Tackling a Mama Kat writing prompt today; one that is heavy on my heart and so fresh, even after almost 42 years, that it brings tears and a funky outlook on life. It's no secret to anyone who knows me or who reads my blog that Mother's Day is tough for me. As  mom, it's wonderful. Love isn't a big enough word to describe how I adore the handmade, unique and chock-full-of-innocent-love gifts that my kiddos spend a week working on. Yummy doesn't adequately describe the peanut butter and banana toast that Erin will 'surprise' me with for breakfast come Sunday morning. And to say that my three are the greatest loves of my life is like saying Carrie Bradshaw has a passing interest in shoes. In that respect, Mother's Day is glorious and perfect.

But as a daughter, it's not quite as lovely. I have a dad who stepped into the "mom" shoes long ago, and I count my blessings everyday for him. But Hallmark and TV commercials remind me a bit too often this time of year that others have Moms with whom they share special moments, past and present.  I don't.

I was feeling sorry for myself and thinking about it just a bit too much, when a wise friend reminded me that God wastes no hurts. She encouraged me to see the positives instead of the negatives. She spoke to me in a language that I understand, and reminded me that it's not just the good that forms us into who we are, but also the tough and sad lessons that we experience that are our most powerful lessons.

So today, I choose to say 'thank you' to that woman who brought me into this world. Without her, these three children who shine love and happiness into the lives of countless people wouldn't be here. Without her, my mothering 'compass' would lack direction. Without her, I doubt I'd see my own kids as the wonderful gifts they are or that I'd feel the fierce need to protect them.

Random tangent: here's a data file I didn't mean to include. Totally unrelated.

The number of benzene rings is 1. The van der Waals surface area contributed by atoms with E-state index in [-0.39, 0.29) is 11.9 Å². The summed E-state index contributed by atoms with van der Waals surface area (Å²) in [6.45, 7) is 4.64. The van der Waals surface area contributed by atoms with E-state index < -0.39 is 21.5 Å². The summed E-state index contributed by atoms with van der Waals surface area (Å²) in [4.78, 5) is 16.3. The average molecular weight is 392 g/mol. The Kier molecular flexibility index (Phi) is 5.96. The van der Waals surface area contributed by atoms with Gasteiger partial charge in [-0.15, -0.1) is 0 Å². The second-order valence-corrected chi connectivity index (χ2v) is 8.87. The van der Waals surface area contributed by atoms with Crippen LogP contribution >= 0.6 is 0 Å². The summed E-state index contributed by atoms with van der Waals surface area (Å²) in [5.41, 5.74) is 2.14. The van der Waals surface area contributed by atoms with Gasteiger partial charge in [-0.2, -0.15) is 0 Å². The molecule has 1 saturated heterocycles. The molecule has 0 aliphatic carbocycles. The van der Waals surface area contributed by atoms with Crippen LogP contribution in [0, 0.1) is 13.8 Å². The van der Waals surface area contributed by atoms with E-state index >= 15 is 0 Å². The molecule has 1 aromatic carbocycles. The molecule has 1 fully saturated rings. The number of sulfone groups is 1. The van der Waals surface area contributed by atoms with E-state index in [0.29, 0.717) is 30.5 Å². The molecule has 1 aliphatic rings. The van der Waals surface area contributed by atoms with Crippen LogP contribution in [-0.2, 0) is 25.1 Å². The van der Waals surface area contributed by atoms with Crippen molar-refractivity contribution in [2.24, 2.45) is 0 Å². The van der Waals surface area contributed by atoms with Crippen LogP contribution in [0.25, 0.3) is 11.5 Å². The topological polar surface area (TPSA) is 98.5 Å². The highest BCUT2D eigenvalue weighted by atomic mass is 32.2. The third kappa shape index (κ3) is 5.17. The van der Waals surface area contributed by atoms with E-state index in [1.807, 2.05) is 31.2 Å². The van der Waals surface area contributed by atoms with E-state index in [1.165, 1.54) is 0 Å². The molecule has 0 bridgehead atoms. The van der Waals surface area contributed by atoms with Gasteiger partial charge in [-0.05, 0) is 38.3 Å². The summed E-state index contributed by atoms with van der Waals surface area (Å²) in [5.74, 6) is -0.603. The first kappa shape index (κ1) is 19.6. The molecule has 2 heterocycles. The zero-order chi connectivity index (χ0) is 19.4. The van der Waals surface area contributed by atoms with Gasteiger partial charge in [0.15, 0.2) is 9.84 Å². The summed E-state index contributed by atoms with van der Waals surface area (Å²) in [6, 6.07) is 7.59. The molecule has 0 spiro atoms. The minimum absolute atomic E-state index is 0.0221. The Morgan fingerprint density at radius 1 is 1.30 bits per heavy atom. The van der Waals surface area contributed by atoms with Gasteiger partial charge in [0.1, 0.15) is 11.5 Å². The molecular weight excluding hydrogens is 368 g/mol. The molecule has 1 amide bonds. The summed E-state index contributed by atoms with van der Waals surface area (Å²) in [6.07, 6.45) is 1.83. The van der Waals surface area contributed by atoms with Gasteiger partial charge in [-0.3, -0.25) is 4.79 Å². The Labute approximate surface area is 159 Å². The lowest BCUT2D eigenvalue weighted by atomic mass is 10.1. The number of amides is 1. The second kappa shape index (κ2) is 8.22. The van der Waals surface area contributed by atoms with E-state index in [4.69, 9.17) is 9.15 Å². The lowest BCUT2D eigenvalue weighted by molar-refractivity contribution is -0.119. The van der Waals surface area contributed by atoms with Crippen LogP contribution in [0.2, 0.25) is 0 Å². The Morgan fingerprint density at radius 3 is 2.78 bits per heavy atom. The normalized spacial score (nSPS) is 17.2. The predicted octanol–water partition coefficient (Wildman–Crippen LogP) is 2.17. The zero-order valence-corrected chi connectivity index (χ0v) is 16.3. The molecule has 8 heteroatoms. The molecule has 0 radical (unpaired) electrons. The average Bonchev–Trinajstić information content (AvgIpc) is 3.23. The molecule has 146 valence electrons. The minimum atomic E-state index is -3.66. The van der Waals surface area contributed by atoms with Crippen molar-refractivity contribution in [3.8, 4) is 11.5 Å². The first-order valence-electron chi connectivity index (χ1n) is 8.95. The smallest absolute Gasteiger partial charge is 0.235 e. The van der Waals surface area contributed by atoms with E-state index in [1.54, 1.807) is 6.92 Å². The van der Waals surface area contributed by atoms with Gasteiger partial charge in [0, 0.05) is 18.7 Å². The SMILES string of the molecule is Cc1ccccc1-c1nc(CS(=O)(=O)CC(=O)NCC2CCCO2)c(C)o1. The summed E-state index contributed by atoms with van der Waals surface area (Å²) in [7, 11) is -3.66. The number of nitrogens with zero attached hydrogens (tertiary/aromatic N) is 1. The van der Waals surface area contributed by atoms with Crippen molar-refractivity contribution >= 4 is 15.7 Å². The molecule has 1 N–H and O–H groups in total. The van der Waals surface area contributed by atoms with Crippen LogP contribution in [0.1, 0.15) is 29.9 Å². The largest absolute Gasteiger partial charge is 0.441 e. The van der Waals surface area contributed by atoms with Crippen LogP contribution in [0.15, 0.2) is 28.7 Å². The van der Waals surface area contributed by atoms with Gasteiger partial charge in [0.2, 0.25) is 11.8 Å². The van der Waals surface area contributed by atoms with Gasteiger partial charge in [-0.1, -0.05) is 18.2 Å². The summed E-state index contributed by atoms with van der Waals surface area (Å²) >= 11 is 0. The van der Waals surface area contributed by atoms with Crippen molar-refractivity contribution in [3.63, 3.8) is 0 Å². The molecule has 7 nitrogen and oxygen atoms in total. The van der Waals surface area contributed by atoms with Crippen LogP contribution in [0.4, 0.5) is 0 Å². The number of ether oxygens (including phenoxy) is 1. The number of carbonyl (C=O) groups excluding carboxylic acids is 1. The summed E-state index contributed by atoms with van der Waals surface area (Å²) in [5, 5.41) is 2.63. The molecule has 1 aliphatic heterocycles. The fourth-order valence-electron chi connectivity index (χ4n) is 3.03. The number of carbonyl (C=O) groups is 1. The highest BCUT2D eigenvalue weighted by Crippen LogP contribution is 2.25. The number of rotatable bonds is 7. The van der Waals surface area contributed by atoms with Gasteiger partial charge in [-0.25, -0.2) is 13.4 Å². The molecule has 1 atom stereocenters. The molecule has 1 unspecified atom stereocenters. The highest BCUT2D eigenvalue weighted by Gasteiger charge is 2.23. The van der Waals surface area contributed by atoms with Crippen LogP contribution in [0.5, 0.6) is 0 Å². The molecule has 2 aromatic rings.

I can't pretend to understand her world, but I can thank her for breathing life into one of my favorite prayers. Attributed to Mother Teresa, it's one that I try to teach my own kids through actions big and small. It's the one I repeat when I feel funky. It's one that I feel instead of just say, and I have her to thank for that.

What else have I learned? That kids take their cues from their parents, good AND bad, whether the parents realize it or not. That kids don't see that Mom is simply having a bad day; instead, they too often think 'she's having a bad day because of me'. That kids carry not only words and feelings but their perspective of a parent's words and actions–formed through an indefinable mix of words, interactions, overheard conversations and  countless other factors–with them not just when they're kids, but when they grow and raise their own.  

I've learned that we can't rewrite our past but we can influence the future. There is the power to turn it around, no matter what point we're at, and go down the path we choose instead of using the map someone else has passed along, if we'll just claim it. We can choose our way, our words, our outlook.

Thank you, Mom. 

    People are often unreasonable, irrational, and self-centered.  Forgive them anyway.

            If you are kind, people may accuse you of selfish, ulterior motives.  Be kind anyway.

            If you are successful, you will win some unfaithful friends and some genuine enemies.  Succeed anyway.

           If you are honest and sincere people may deceive you.  Be honest and sincere anyway.

            What you spend years creating, others could destroy overnight.  Create anyway.

            If you find serenity and happiness, some may be jealous.  Be happy anyway.

            The good you do today, will often be forgotten.  Do good anyway. 

Give the best you have, and it will never be enough.  Give your best anyway.

         In the final analysis, it is between you and God.  It was never between you and them anyway.

 

 

(This is no Instagram filter, folks; just good ol' Polaroid)